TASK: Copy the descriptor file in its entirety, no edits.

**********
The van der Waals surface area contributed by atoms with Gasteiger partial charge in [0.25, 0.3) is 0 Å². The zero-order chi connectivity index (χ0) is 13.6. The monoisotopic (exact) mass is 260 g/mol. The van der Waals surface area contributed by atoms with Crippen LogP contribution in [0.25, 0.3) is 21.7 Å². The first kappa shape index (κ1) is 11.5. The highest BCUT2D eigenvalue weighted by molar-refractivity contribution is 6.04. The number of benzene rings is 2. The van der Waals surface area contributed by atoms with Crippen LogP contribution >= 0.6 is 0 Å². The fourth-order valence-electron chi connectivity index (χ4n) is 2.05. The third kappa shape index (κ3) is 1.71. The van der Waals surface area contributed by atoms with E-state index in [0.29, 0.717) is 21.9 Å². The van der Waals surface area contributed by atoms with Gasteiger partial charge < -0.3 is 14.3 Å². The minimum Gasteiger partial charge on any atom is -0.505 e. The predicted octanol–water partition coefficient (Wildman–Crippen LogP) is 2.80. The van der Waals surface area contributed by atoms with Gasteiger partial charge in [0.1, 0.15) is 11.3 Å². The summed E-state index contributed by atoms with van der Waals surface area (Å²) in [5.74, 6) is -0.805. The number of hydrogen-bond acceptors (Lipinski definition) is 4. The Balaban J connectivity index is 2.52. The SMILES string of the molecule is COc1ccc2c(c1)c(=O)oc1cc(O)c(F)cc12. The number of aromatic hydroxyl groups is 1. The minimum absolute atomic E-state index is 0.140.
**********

The van der Waals surface area contributed by atoms with Gasteiger partial charge in [0.25, 0.3) is 0 Å². The zero-order chi connectivity index (χ0) is 13.6. The monoisotopic (exact) mass is 260 g/mol. The van der Waals surface area contributed by atoms with Crippen LogP contribution in [0.25, 0.3) is 21.7 Å². The first kappa shape index (κ1) is 11.5. The highest BCUT2D eigenvalue weighted by molar-refractivity contribution is 6.04. The number of benzene rings is 2. The van der Waals surface area contributed by atoms with Crippen LogP contribution >= 0.6 is 0 Å². The fourth-order valence-electron chi connectivity index (χ4n) is 2.05. The third kappa shape index (κ3) is 1.71. The van der Waals surface area contributed by atoms with E-state index in [0.29, 0.717) is 21.9 Å². The van der Waals surface area contributed by atoms with Gasteiger partial charge < -0.3 is 14.3 Å². The minimum Gasteiger partial charge on any atom is -0.505 e. The predicted octanol–water partition coefficient (Wildman–Crippen LogP) is 2.80. The van der Waals surface area contributed by atoms with Gasteiger partial charge in [0.1, 0.15) is 11.3 Å². The summed E-state index contributed by atoms with van der Waals surface area (Å²) in [5.74, 6) is -0.805. The number of hydrogen-bond acceptors (Lipinski definition) is 4. The Balaban J connectivity index is 2.52. The SMILES string of the molecule is COc1ccc2c(c1)c(=O)oc1cc(O)c(F)cc12. The number of aromatic hydroxyl groups is 1. The minimum absolute atomic E-state index is 0.140.